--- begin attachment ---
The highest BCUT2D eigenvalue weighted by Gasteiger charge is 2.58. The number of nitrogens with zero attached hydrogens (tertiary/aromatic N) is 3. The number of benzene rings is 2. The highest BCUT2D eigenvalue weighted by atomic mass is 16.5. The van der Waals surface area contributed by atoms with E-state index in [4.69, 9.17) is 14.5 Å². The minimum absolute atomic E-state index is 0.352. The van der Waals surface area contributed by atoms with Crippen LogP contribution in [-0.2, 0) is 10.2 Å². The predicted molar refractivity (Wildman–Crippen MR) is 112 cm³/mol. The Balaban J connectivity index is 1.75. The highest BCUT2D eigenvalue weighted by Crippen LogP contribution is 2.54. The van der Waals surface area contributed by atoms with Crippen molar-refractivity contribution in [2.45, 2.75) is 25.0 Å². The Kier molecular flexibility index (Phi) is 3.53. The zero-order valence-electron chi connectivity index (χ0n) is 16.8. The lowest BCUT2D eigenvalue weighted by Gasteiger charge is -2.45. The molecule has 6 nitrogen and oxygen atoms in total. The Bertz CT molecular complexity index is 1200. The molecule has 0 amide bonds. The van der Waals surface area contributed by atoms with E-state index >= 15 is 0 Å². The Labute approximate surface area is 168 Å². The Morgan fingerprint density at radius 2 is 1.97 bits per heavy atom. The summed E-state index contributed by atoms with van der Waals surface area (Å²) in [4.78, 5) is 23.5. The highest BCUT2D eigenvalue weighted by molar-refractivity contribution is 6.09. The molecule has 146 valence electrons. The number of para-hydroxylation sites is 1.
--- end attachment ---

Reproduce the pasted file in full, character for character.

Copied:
The highest BCUT2D eigenvalue weighted by Gasteiger charge is 2.58. The number of nitrogens with zero attached hydrogens (tertiary/aromatic N) is 3. The number of benzene rings is 2. The highest BCUT2D eigenvalue weighted by atomic mass is 16.5. The van der Waals surface area contributed by atoms with E-state index in [4.69, 9.17) is 14.5 Å². The minimum absolute atomic E-state index is 0.352. The van der Waals surface area contributed by atoms with Crippen LogP contribution in [-0.2, 0) is 10.2 Å². The predicted molar refractivity (Wildman–Crippen MR) is 112 cm³/mol. The Balaban J connectivity index is 1.75. The highest BCUT2D eigenvalue weighted by Crippen LogP contribution is 2.54. The van der Waals surface area contributed by atoms with Crippen molar-refractivity contribution in [2.45, 2.75) is 25.0 Å². The Kier molecular flexibility index (Phi) is 3.53. The zero-order valence-electron chi connectivity index (χ0n) is 16.8. The lowest BCUT2D eigenvalue weighted by Gasteiger charge is -2.45. The molecule has 6 nitrogen and oxygen atoms in total. The Bertz CT molecular complexity index is 1200. The molecule has 0 amide bonds. The van der Waals surface area contributed by atoms with E-state index >= 15 is 0 Å². The Labute approximate surface area is 168 Å². The Morgan fingerprint density at radius 2 is 1.97 bits per heavy atom. The summed E-state index contributed by atoms with van der Waals surface area (Å²) in [4.78, 5) is 23.5. The highest BCUT2D eigenvalue weighted by molar-refractivity contribution is 6.09. The molecule has 146 valence electrons. The number of para-hydroxylation sites is 1.